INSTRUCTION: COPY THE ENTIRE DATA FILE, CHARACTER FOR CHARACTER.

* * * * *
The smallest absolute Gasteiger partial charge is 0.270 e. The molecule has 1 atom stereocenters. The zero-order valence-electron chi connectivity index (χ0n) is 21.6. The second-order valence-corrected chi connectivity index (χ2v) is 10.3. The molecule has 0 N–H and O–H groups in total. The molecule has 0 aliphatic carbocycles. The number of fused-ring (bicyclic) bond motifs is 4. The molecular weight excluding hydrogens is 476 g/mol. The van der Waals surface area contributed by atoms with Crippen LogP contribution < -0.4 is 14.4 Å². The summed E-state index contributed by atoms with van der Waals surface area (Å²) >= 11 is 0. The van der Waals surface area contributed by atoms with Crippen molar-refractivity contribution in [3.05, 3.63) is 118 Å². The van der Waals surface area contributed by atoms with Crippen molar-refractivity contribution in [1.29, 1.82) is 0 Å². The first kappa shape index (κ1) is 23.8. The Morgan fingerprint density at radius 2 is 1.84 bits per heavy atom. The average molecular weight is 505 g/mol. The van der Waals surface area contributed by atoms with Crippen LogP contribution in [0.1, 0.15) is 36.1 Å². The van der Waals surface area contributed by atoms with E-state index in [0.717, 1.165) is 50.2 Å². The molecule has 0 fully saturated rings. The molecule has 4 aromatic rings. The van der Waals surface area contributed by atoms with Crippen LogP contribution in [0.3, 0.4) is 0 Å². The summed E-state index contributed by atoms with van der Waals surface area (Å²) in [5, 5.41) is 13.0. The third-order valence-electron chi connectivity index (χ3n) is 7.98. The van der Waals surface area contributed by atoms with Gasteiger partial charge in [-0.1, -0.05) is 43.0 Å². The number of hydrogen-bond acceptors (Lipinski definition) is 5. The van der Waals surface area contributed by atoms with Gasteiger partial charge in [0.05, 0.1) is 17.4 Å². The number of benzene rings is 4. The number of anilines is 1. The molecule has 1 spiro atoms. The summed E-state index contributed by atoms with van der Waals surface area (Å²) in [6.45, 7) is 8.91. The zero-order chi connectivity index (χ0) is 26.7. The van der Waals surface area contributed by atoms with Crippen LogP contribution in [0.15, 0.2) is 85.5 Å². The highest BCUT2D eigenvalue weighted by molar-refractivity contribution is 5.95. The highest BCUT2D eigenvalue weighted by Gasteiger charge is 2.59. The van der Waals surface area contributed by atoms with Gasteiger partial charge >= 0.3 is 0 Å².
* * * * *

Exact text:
The smallest absolute Gasteiger partial charge is 0.270 e. The molecule has 1 atom stereocenters. The zero-order valence-electron chi connectivity index (χ0n) is 21.6. The second-order valence-corrected chi connectivity index (χ2v) is 10.3. The molecule has 0 N–H and O–H groups in total. The molecule has 0 aliphatic carbocycles. The number of fused-ring (bicyclic) bond motifs is 4. The molecular weight excluding hydrogens is 476 g/mol. The van der Waals surface area contributed by atoms with Crippen LogP contribution < -0.4 is 14.4 Å². The summed E-state index contributed by atoms with van der Waals surface area (Å²) >= 11 is 0. The van der Waals surface area contributed by atoms with Crippen molar-refractivity contribution in [3.05, 3.63) is 118 Å². The van der Waals surface area contributed by atoms with Crippen molar-refractivity contribution in [1.29, 1.82) is 0 Å². The first kappa shape index (κ1) is 23.8. The Morgan fingerprint density at radius 2 is 1.84 bits per heavy atom. The average molecular weight is 505 g/mol. The van der Waals surface area contributed by atoms with Crippen LogP contribution in [0.1, 0.15) is 36.1 Å². The van der Waals surface area contributed by atoms with E-state index in [0.717, 1.165) is 50.2 Å². The molecule has 0 fully saturated rings. The molecule has 4 aromatic rings. The van der Waals surface area contributed by atoms with Crippen LogP contribution in [0.3, 0.4) is 0 Å². The summed E-state index contributed by atoms with van der Waals surface area (Å²) in [5, 5.41) is 13.0. The third-order valence-electron chi connectivity index (χ3n) is 7.98. The van der Waals surface area contributed by atoms with Gasteiger partial charge in [-0.1, -0.05) is 43.0 Å². The number of hydrogen-bond acceptors (Lipinski definition) is 5. The van der Waals surface area contributed by atoms with Gasteiger partial charge in [0.05, 0.1) is 17.4 Å². The number of benzene rings is 4. The number of anilines is 1. The molecule has 1 spiro atoms. The summed E-state index contributed by atoms with van der Waals surface area (Å²) in [6.45, 7) is 8.91. The zero-order chi connectivity index (χ0) is 26.7. The van der Waals surface area contributed by atoms with Crippen LogP contribution in [0.15, 0.2) is 85.5 Å². The highest BCUT2D eigenvalue weighted by molar-refractivity contribution is 5.95. The highest BCUT2D eigenvalue weighted by Gasteiger charge is 2.59. The van der Waals surface area contributed by atoms with Gasteiger partial charge >= 0.3 is 0 Å².